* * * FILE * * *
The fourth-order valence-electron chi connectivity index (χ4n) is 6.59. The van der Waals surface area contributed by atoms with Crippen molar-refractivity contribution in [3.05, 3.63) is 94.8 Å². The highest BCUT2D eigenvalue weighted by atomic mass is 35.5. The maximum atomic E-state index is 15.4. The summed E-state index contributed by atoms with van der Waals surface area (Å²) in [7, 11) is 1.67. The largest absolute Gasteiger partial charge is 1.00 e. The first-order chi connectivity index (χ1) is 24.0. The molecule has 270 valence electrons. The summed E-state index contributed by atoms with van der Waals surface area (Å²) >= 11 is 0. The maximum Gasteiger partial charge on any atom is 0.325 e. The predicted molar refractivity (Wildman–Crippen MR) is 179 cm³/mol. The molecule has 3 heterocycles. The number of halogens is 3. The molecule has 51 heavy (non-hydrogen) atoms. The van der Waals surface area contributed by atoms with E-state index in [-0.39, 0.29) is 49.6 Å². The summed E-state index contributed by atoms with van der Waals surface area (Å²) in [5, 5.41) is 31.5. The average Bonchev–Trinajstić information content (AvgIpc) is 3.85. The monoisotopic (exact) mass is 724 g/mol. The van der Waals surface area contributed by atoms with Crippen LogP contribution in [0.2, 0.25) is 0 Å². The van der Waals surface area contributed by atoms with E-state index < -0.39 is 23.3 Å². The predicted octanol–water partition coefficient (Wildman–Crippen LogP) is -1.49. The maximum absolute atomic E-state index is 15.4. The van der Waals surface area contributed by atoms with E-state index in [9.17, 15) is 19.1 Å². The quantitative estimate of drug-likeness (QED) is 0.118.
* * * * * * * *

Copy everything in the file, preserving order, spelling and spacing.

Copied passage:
The fourth-order valence-electron chi connectivity index (χ4n) is 6.59. The van der Waals surface area contributed by atoms with Crippen molar-refractivity contribution in [3.05, 3.63) is 94.8 Å². The highest BCUT2D eigenvalue weighted by atomic mass is 35.5. The maximum atomic E-state index is 15.4. The summed E-state index contributed by atoms with van der Waals surface area (Å²) in [7, 11) is 1.67. The largest absolute Gasteiger partial charge is 1.00 e. The first-order chi connectivity index (χ1) is 24.0. The molecule has 270 valence electrons. The summed E-state index contributed by atoms with van der Waals surface area (Å²) >= 11 is 0. The maximum Gasteiger partial charge on any atom is 0.325 e. The predicted molar refractivity (Wildman–Crippen MR) is 179 cm³/mol. The molecule has 3 heterocycles. The number of halogens is 3. The molecule has 51 heavy (non-hydrogen) atoms. The van der Waals surface area contributed by atoms with E-state index in [-0.39, 0.29) is 49.6 Å². The summed E-state index contributed by atoms with van der Waals surface area (Å²) in [5, 5.41) is 31.5. The average Bonchev–Trinajstić information content (AvgIpc) is 3.85. The monoisotopic (exact) mass is 724 g/mol. The van der Waals surface area contributed by atoms with Crippen LogP contribution in [0.2, 0.25) is 0 Å². The van der Waals surface area contributed by atoms with E-state index < -0.39 is 23.3 Å². The predicted octanol–water partition coefficient (Wildman–Crippen LogP) is -1.49. The maximum absolute atomic E-state index is 15.4. The van der Waals surface area contributed by atoms with E-state index in [9.17, 15) is 19.1 Å². The quantitative estimate of drug-likeness (QED) is 0.118.